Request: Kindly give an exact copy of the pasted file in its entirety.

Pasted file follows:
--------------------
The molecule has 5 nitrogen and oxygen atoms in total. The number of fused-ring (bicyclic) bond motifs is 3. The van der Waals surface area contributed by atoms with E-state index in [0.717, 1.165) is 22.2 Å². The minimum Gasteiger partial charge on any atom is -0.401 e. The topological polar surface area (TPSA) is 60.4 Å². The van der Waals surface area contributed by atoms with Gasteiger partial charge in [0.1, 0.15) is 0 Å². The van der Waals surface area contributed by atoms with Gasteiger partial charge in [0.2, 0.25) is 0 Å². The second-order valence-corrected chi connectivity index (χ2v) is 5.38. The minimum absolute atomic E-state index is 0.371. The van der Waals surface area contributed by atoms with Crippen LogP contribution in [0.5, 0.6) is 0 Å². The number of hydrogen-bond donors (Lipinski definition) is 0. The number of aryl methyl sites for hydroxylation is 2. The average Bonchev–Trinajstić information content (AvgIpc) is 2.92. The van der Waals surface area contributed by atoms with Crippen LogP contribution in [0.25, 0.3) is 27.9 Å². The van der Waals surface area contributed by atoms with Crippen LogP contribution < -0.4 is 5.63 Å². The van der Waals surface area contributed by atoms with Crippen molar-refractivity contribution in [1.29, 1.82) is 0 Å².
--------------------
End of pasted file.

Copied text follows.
The molecule has 5 nitrogen and oxygen atoms in total. The number of fused-ring (bicyclic) bond motifs is 3. The van der Waals surface area contributed by atoms with E-state index in [0.717, 1.165) is 22.2 Å². The minimum Gasteiger partial charge on any atom is -0.401 e. The topological polar surface area (TPSA) is 60.4 Å². The van der Waals surface area contributed by atoms with Gasteiger partial charge in [0.1, 0.15) is 0 Å². The van der Waals surface area contributed by atoms with Gasteiger partial charge in [0.2, 0.25) is 0 Å². The second-order valence-corrected chi connectivity index (χ2v) is 5.38. The minimum absolute atomic E-state index is 0.371. The van der Waals surface area contributed by atoms with Crippen LogP contribution in [0.5, 0.6) is 0 Å². The number of hydrogen-bond donors (Lipinski definition) is 0. The number of aryl methyl sites for hydroxylation is 2. The average Bonchev–Trinajstić information content (AvgIpc) is 2.92. The van der Waals surface area contributed by atoms with Crippen LogP contribution in [0.25, 0.3) is 27.9 Å². The van der Waals surface area contributed by atoms with Crippen LogP contribution < -0.4 is 5.63 Å². The van der Waals surface area contributed by atoms with Crippen molar-refractivity contribution in [1.29, 1.82) is 0 Å².